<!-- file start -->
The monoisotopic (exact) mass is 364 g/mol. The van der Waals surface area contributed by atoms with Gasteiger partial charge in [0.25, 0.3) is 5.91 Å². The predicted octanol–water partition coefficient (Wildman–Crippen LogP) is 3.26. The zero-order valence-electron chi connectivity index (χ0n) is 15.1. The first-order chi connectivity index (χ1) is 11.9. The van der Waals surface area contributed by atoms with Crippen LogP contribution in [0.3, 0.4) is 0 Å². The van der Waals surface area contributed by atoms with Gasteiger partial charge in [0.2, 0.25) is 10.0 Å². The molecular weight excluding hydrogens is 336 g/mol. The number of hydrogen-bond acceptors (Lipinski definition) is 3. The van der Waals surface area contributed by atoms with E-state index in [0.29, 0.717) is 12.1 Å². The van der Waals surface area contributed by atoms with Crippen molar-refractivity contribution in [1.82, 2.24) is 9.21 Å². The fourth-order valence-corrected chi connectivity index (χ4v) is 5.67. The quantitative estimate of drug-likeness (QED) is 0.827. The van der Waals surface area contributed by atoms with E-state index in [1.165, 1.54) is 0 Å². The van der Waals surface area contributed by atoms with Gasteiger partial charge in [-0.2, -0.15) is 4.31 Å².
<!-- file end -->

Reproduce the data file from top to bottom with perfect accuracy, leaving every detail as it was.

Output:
The monoisotopic (exact) mass is 364 g/mol. The van der Waals surface area contributed by atoms with Gasteiger partial charge in [0.25, 0.3) is 5.91 Å². The predicted octanol–water partition coefficient (Wildman–Crippen LogP) is 3.26. The zero-order valence-electron chi connectivity index (χ0n) is 15.1. The first-order chi connectivity index (χ1) is 11.9. The van der Waals surface area contributed by atoms with Crippen LogP contribution in [0.3, 0.4) is 0 Å². The van der Waals surface area contributed by atoms with Gasteiger partial charge in [0.2, 0.25) is 10.0 Å². The molecular weight excluding hydrogens is 336 g/mol. The number of hydrogen-bond acceptors (Lipinski definition) is 3. The van der Waals surface area contributed by atoms with E-state index in [0.29, 0.717) is 12.1 Å². The van der Waals surface area contributed by atoms with Crippen molar-refractivity contribution in [1.82, 2.24) is 9.21 Å². The fourth-order valence-corrected chi connectivity index (χ4v) is 5.67. The quantitative estimate of drug-likeness (QED) is 0.827. The van der Waals surface area contributed by atoms with E-state index in [1.165, 1.54) is 0 Å². The van der Waals surface area contributed by atoms with Gasteiger partial charge in [-0.2, -0.15) is 4.31 Å².